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    Hi, I know this is not the place to discuss politics, but the future of Melbourne’s Jewish day schools depends on the political situation. First, I hear recently about more and more Jewish families with kids who are planning to leave Victoria, whether for a few years of permanently, following all the pain and distress cause by the Victorian government during the last 18 months – the loss of almost two school years, the horrible mental health damage to kids...
    More
  4. Hopeful parent says:
    In terms of cost, the Jewish schools in focus here are on par or in excess of Melb’s elite independent schools. As such, they are selective schools that offer a small proportion (20-25%) of students whose socio-economic bracket is below this, the opportunity to attend at a reduced rate. What is the experience like for this minority of students who take this path? I don’t know the answer but I suspect there are some negatives. This is why I feel this is not the right choice for our family. Perhaps others feel the same. I feel that we have lost sight of what our ancestors set out to do in establishing these schools – to provide a Jewish education, and the focus has moved more toward VCE scores. Opening up our schools to greater economic diversity will require a huge shift. I watch with great interest and wish you every success to make this a reality for our great community.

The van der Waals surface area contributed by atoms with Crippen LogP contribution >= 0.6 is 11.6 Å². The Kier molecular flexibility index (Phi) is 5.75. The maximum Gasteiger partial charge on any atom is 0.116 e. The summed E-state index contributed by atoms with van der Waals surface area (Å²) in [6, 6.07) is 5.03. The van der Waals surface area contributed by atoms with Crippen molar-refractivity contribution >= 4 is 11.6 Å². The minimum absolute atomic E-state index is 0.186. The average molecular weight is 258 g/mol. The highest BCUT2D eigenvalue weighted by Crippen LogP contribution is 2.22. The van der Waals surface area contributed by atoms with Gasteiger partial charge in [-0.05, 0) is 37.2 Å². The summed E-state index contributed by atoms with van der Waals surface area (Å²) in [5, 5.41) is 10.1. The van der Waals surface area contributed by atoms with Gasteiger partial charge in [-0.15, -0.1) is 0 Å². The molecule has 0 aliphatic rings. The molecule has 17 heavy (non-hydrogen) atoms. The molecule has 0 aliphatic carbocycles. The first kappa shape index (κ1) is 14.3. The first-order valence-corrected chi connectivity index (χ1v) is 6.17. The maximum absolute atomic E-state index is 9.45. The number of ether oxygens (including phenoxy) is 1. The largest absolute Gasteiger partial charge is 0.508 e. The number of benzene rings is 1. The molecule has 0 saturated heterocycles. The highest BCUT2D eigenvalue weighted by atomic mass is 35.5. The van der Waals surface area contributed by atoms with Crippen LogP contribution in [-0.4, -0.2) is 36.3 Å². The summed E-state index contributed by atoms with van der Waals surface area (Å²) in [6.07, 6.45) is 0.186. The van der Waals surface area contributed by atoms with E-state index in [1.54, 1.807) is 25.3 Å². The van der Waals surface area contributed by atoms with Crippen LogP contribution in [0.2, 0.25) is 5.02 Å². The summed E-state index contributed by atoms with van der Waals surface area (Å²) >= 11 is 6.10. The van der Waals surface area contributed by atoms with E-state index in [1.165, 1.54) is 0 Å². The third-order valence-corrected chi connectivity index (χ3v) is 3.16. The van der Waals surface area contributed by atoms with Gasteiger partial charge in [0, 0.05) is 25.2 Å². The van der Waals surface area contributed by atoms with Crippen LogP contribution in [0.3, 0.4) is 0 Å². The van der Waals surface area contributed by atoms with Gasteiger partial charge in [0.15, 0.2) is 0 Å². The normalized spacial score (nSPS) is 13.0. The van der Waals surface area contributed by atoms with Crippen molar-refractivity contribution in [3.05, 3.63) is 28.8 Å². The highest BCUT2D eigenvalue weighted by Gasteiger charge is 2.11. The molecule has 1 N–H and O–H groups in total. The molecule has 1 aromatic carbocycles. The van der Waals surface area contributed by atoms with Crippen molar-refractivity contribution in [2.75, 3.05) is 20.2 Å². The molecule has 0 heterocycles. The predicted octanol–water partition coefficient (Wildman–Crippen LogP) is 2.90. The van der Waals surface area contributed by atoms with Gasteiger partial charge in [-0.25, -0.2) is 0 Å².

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    In terms of cost, the Jewish schools in focus here are on par or in excess of Melb’s elite independent schools. As such, they are selective schools that offer a small proportion (20-25%) of students whose socio-economic bracket is below this, the opportunity to attend at a reduced rate. What is the experience like for this minority of students who take this path? I don’t know the answer but I suspect there are some negatives. This is why I feel...
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  5. Seraphya says:
    A focus on excellence in Jewish education, does not demand a Jewish full day school.
    While children should be taught certain Jewish subjects separately by ideology, there is no reason not to have greater mixing for secular subjects as well as some Jewish subjects such as Hebrew. While some might not want their children learning Gemara or Yiddish, or want an approach to tanakh that suits their ideology, that isn’t a reason to completely sever Jewish studies from different schools. There should just be options for which ideology or subject students enroll in.